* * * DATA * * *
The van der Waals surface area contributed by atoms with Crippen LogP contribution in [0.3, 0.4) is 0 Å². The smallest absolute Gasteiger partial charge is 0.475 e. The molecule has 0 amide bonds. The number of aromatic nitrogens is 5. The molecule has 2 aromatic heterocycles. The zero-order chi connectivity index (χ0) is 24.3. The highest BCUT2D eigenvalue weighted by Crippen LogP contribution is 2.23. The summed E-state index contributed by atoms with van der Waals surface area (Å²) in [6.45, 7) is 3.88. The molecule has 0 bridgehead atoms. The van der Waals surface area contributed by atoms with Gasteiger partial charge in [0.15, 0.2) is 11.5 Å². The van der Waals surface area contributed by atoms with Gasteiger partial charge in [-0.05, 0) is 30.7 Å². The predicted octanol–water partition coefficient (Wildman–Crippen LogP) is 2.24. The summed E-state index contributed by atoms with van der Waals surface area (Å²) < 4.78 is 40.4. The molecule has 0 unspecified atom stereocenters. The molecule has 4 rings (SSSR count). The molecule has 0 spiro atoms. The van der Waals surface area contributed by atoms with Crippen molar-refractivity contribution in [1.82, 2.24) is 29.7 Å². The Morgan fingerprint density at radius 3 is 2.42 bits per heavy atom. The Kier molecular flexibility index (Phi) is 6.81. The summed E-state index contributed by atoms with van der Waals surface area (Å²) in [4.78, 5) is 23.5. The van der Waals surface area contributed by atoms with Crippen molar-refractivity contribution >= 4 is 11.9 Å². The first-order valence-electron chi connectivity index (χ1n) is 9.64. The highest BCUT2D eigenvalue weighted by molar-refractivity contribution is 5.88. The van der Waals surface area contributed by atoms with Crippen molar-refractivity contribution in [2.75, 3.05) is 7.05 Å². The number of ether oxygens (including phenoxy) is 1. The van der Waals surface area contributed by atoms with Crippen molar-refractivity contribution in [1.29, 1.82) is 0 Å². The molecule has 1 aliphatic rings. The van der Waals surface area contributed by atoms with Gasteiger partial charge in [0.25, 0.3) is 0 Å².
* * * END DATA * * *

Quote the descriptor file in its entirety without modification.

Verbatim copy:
The van der Waals surface area contributed by atoms with Crippen LogP contribution in [0.3, 0.4) is 0 Å². The smallest absolute Gasteiger partial charge is 0.475 e. The molecule has 0 amide bonds. The number of aromatic nitrogens is 5. The molecule has 2 aromatic heterocycles. The zero-order chi connectivity index (χ0) is 24.3. The highest BCUT2D eigenvalue weighted by Crippen LogP contribution is 2.23. The summed E-state index contributed by atoms with van der Waals surface area (Å²) in [6.45, 7) is 3.88. The molecule has 0 bridgehead atoms. The van der Waals surface area contributed by atoms with Gasteiger partial charge in [0.15, 0.2) is 11.5 Å². The van der Waals surface area contributed by atoms with Gasteiger partial charge in [-0.05, 0) is 30.7 Å². The predicted octanol–water partition coefficient (Wildman–Crippen LogP) is 2.24. The summed E-state index contributed by atoms with van der Waals surface area (Å²) < 4.78 is 40.4. The molecule has 0 unspecified atom stereocenters. The molecule has 4 rings (SSSR count). The molecule has 0 spiro atoms. The van der Waals surface area contributed by atoms with Crippen molar-refractivity contribution in [1.82, 2.24) is 29.7 Å². The Morgan fingerprint density at radius 3 is 2.42 bits per heavy atom. The Kier molecular flexibility index (Phi) is 6.81. The summed E-state index contributed by atoms with van der Waals surface area (Å²) in [4.78, 5) is 23.5. The van der Waals surface area contributed by atoms with Crippen molar-refractivity contribution >= 4 is 11.9 Å². The first-order valence-electron chi connectivity index (χ1n) is 9.64. The highest BCUT2D eigenvalue weighted by molar-refractivity contribution is 5.88. The van der Waals surface area contributed by atoms with Crippen molar-refractivity contribution in [2.75, 3.05) is 7.05 Å². The number of ether oxygens (including phenoxy) is 1. The van der Waals surface area contributed by atoms with Crippen molar-refractivity contribution in [1.29, 1.82) is 0 Å². The molecule has 1 aliphatic rings. The van der Waals surface area contributed by atoms with Gasteiger partial charge in [0.25, 0.3) is 0 Å².